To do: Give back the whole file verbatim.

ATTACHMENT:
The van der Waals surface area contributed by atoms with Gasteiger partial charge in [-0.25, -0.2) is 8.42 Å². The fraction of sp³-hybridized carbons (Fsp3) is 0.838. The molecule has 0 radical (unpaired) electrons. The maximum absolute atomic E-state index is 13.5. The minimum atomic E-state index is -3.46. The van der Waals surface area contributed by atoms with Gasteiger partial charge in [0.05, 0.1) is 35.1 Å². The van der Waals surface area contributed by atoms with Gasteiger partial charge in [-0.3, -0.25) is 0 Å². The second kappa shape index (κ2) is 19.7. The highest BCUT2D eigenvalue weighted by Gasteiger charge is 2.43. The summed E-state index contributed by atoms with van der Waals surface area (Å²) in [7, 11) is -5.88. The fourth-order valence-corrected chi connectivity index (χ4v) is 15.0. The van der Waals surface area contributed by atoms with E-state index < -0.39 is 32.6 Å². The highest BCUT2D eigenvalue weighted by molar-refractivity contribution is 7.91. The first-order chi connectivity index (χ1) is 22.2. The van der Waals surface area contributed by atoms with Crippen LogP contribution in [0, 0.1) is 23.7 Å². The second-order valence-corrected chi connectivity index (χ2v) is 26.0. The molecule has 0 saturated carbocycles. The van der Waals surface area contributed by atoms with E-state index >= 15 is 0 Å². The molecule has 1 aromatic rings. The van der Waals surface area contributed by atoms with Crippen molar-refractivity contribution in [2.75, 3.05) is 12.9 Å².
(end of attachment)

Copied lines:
The van der Waals surface area contributed by atoms with Gasteiger partial charge in [-0.25, -0.2) is 8.42 Å². The fraction of sp³-hybridized carbons (Fsp3) is 0.838. The molecule has 0 radical (unpaired) electrons. The maximum absolute atomic E-state index is 13.5. The minimum atomic E-state index is -3.46. The van der Waals surface area contributed by atoms with Gasteiger partial charge in [0.05, 0.1) is 35.1 Å². The van der Waals surface area contributed by atoms with Gasteiger partial charge in [-0.3, -0.25) is 0 Å². The second kappa shape index (κ2) is 19.7. The highest BCUT2D eigenvalue weighted by Gasteiger charge is 2.43. The summed E-state index contributed by atoms with van der Waals surface area (Å²) in [7, 11) is -5.88. The fourth-order valence-corrected chi connectivity index (χ4v) is 15.0. The van der Waals surface area contributed by atoms with E-state index < -0.39 is 32.6 Å². The highest BCUT2D eigenvalue weighted by molar-refractivity contribution is 7.91. The first-order chi connectivity index (χ1) is 22.2. The van der Waals surface area contributed by atoms with Crippen LogP contribution in [0, 0.1) is 23.7 Å². The second-order valence-corrected chi connectivity index (χ2v) is 26.0. The molecule has 0 saturated carbocycles. The van der Waals surface area contributed by atoms with E-state index >= 15 is 0 Å². The molecule has 1 aromatic rings. The van der Waals surface area contributed by atoms with Crippen molar-refractivity contribution in [2.75, 3.05) is 12.9 Å².